Tens of thousands of animals around the world are monitored using GPS trackers to protect wildlife and study animal behaviour. The collected data are also useful for biodiversity research, but are seldom available on platforms used for this purpose. Researchers have developed a workflow to make GPS tracking data available in biodiversity data portals, and applied it to publicly archive GPS tracking data for hundreds of birds across northwest Europe.

GPS trackers are used by ecologists to follow the movements of a wide range of animal species and gain unique insights into their behaviour. Thousands of researchers manage and share these data on Movebank, a free data platform hosting more than 7,500 animal tracking studies, many of which have made their data available for anyone to view and download. These same data offer evidence of when and where species occur, information widely used for biodiversity research and assessments and found through the open data portals Global Biodiversity Information Facility (GBIF) and Ocean Biodiversity Information Facility (OBIS). However, these platforms are not linked, and with few tracking datasets available through GBIF and OBIS, there is unmet potential for them to contribute to studies of biodiversity. To build connections between these data and disciplines, a team of researchers from Radboud University, Research Institute for Nature and Forest, Sovon, the Dutch Bryological and Lichenological Society, and the Max Planck Institute of Animal Behavior have developed an open-source workflow to publish animal tracking data stored on Movebank to GBIF and OBIS.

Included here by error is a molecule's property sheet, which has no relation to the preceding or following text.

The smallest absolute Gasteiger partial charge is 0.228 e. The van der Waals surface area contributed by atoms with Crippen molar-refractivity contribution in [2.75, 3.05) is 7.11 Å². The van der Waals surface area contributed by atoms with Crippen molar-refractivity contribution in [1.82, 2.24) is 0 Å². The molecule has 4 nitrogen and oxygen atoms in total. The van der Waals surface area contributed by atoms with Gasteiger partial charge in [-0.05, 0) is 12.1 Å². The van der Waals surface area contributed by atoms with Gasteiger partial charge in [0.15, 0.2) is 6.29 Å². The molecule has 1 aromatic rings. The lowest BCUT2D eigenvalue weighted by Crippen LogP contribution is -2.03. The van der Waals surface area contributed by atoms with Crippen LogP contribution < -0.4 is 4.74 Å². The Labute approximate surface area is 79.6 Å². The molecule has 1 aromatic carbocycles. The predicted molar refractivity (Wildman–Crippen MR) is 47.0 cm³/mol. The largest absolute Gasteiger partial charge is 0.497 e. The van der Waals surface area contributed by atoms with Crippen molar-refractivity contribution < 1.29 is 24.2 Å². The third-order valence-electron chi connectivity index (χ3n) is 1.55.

Read more (website Radboud University)


  • Finished


  • Sovon, Radboud University


  • Eelke Jongejans